In a special report for PBS Newshour, journalist Gayle Tzemach Lemmon explains the heartbreaking situation Mohamed has often found himself in with the children he fosters.

“Over almost three decades, he and his wife cared for scores of children. Ten have died in his care. Most of the children he’s taken recently are born with terminal illnesses. Sometimes, they are abandoned or born to parents with drug addiction. Once they enter the foster care system, the county works to connect them with foster parents like Mohamed. The memories of the children, he says, still live with him every day,” she said.

In our current national political climate, there is a lot of focus on healthcare policies, defunding organizations like Planned Parenthood and preventing aid organizations from even talking about, let alone offering, safe and regulated abortion services, and a heavy “pro life” stance from certain conservative lawmakers. Yet where are all the pro life rallies, policies and advocacy for the foster care children who are caught in a system that has become extremely complex and in some cases very broken?

Recently Donald Trump unveiled his “Muslim Ban”, which targets 6 countries (originally it was 7, then Iraq was taken off the list after his executive order was successfully struck down in a federal court), prohibiting immigration and refugees. The first iteration of the order prioritized Christian people only, which has since been changed. So it should be noted that Libya, Mohamed’s home country, was on that list, and that Mohamed is a devout Muslim who counts his faith as a driving force behind looking after terminally ill children.

What does it say about our political climate when we demonize and stereotype certain people groups, painting them as a monolithic, scary, horrible mass? When we get away from the hysteria and fear-mongering, we get to read about incredible individuals like Mohamed Bzeek who literally defies every single negative comment Donald Trump and his administration have made about the Muslim population, as well as immigrants and refugees.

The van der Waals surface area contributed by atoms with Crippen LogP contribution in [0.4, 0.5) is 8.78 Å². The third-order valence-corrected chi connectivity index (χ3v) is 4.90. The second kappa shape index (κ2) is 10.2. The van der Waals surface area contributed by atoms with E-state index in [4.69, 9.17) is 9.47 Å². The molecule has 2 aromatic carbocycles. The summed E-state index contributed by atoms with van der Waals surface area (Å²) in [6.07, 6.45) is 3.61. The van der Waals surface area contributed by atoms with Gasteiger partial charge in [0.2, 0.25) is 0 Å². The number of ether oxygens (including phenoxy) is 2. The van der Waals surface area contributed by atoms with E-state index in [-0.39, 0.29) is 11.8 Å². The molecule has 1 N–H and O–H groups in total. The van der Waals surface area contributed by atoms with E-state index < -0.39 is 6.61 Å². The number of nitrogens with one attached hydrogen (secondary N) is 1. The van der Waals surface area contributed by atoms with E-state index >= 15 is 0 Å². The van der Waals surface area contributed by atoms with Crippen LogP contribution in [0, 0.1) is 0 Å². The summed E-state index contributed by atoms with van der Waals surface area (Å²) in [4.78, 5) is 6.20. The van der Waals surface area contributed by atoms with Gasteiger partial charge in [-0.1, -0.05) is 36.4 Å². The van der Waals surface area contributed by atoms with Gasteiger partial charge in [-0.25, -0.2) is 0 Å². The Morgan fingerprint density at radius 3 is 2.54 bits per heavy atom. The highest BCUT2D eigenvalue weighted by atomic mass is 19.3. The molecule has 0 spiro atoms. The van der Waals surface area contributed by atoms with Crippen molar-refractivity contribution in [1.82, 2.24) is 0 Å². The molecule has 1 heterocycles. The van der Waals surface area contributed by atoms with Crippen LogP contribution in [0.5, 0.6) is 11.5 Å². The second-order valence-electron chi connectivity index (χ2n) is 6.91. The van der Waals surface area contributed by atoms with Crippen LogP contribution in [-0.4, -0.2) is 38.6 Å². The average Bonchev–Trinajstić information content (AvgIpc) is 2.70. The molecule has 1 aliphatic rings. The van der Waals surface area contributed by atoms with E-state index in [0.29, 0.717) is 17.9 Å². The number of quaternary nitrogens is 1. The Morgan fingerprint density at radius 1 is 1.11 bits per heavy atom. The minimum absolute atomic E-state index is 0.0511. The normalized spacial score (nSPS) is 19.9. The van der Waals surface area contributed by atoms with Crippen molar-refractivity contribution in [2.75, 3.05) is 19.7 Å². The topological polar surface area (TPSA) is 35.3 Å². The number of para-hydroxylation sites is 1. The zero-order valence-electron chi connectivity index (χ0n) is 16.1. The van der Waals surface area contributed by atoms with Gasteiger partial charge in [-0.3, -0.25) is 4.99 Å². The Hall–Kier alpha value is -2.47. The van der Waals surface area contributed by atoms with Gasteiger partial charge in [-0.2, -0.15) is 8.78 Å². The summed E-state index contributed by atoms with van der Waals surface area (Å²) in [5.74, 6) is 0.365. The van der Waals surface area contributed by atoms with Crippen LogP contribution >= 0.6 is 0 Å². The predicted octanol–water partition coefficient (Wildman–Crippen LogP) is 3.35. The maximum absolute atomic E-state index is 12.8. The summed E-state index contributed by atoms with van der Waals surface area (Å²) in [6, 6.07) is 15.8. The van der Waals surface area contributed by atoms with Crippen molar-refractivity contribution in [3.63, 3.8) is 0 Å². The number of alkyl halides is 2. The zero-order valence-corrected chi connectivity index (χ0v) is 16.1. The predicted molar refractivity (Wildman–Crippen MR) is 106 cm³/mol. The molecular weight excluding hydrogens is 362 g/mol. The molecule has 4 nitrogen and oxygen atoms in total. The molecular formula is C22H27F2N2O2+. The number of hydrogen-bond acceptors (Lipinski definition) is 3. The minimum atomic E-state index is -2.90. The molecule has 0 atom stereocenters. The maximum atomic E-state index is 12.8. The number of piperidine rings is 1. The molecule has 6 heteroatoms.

“You know, I feel sad. But, in my opinion, we should help each other, you know?…As a Muslim, I don’t hate nobody. I love everybody. I respect everybody,” said Mohamed to PBS when asked why he chooses to foster the terminally ill children, despite it being a heartbreaking task.

We need more people like Mohamed across this country. Late in 2016 he was diagnosed in colon cancer, had surgery in December but his treatment is ongoing. Yet he refuses to put a hold on looking after his children because he knows there is no one else to do it.

“I mean, these kids need — need somebody…Even though my heart is breaking. To me, death is part of life. And I’m glad that I help these kids go through this period of his time, you know? And I help him. I be with him. I comfort him. I love him or her. And until he pass away, I am with him and make him feel he has a family and he has somebody who cares about him and loves him,” he told PBS.

If you want to donate to Mohamed’s cause, visit the GoFundMe page. If you are inspired by what he is doing, and angry at the statistics and the lack of people stepping up to help our vulnerable children, contact your state’s Department of Social Services, or your local Department of Children and Family Services(DCFS). If you are unable to become a foster parent but want to be involved, you can become a Court Appointed Special Advocate (CASA) for foster children who are currently in a court case, and who need a an adult advocate who can be their mentor, encourager, or advocate in what is often a very traumatic and complex time.